A primer on the conceptual foundations of Quantum Physics
What you'll learn:
- The conceptual foundations of Quantum Physics.
- A comprehensive A-Z guide that will save you a ton of time in searching elsewhere trying to piece all the different information together.
- Quantum Theory without falling into oversimplifications or hyped versions and yet conceived for an audience of non-physicists.
- The double silt experiment, the wave particle duality, entanglement, quantum superposition, the uncertainty principle of Heisenberg, Schrödinger's cat paradox, quantum tunneling and much more.
- A course that fills the gap between a too popularized version of Quantum Mechanics and too high level university courses.
- You will learn all the basics, enabling you to distinguish between mere speculative interpretations in fashion and the real experimental facts.
Note: Take a look at the free lectures! Scroll down to the curriculum and click on 'Basics I'. The 'preview' lectures are free. That might help you to get a better feeling on what's about.
Why this course? This is an introductory course (Basics) that originates from my desire to share my knowledge of the mysterious and fascinating world of Quantum Physics. Considering how the media (sometimes also physicists) present Quantum Theory focusing only on highly dubious ideas and speculations backed by no evidence or, worse, promote pseudo-scientific hypes that fall regularly into and out of fashion, I felt it necessary to create a serious introduction to the conceptual foundations of Quantum Physics. The second part (Supplemental), which focuses further on some selected topics, can be found on the Udemy portal as well.
Who is it for? For the autodidact who is looking for a serious and rigorous introduction to the foundations of quantum physics and some of its philosophical implications. This course does not need a technical background except for some basics, such as elementary concepts of algebra, trigonometry, calculus and statistics. It is easier than a university course but needs more effort than a popular science lecture. It might be easier for those having already some math background but a mathematical appendix is furnished for those who need a reminder.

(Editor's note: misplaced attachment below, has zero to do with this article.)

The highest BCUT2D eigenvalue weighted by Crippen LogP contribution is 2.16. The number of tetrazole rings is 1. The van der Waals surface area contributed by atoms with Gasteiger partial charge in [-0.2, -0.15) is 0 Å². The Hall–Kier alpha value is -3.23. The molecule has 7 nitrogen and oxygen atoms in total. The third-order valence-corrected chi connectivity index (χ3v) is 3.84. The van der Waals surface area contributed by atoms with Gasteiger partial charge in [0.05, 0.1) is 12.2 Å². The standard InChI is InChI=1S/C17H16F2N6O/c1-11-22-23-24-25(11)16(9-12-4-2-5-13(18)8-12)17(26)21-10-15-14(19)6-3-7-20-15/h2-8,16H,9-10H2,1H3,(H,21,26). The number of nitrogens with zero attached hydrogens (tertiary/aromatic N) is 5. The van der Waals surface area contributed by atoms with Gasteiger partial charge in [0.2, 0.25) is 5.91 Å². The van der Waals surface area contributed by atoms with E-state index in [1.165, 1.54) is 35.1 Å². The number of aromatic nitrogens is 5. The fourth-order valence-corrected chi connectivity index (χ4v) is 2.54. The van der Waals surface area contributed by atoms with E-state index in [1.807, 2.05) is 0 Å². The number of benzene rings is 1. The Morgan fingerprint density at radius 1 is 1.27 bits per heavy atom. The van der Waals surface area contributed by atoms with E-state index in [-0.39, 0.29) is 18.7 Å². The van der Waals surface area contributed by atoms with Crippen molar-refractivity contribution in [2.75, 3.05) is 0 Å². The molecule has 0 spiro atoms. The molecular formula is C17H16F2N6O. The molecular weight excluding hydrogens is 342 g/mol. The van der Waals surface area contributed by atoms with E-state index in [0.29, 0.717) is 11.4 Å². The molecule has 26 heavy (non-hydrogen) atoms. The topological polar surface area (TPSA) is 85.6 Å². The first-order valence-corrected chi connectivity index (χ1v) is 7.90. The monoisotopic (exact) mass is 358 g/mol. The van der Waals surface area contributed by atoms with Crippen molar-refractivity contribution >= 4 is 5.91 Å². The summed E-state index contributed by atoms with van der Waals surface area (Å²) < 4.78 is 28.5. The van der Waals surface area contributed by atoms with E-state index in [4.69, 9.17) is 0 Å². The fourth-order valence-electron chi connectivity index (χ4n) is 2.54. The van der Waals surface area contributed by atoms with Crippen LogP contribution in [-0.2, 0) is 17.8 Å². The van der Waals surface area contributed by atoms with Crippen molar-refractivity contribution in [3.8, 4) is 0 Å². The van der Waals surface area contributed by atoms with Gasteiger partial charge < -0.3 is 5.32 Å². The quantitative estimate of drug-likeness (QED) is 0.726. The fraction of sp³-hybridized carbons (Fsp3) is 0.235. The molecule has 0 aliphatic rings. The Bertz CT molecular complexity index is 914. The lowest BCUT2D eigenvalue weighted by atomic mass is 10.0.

Even though these lectures are not a replacement for college courses they could complement it. University or college classes do not address the foundations and the philosophical aspects of Quantum Physics, teaching Quantum Mechanics mostly from the formal and mathematical perspective, which is something we will restrict only to the essential basics here. While in schools, colleges and universities, Quantum Physics is taught with a dry and almost exclusively technical approach which furnishes only a superficial insight on its foundations, this course is recommended also to high school, undergraduate and graduate students who would like to look further. Not only physicists could (re-)discover some topics but philosophers, engineers, IT students or historians of science could acquire with this course a basic preparation which is unlikely to be offered in most departments. This online course proposes itself also to become part of a faculty curriculum in departments or other institutions which would like to expand their interests towards the foundations of Quantum Physics (contact the instructor for details).
What is it about? A course on the conceptual foundations of Quantum Physics on topics that you won't find elsewhere explained at introductory level. It will lead you by hand as clearly as possible from the abc of Quantum Mechanics to the most recent experiments and its implications.
We review the standard concepts like the wave-particle duality, Heisenberg`s uncertainty principle, Schrödinger`s cat, the vacuum zero-point energy and virtual particles, among several others. Then we deepen the subject analysing quantum entanglement, the so called "EPR paradox" which question our naive understanding of the meaning of reality and locality (for more details on the content look up the curriculum page).
My aim is to deliver the material necessary so that you will be able by yourself to distinguish between mere speculative (and more or less extravagant) interpretations in fashion, and the real Quantum Theory and its experimental facts as it is.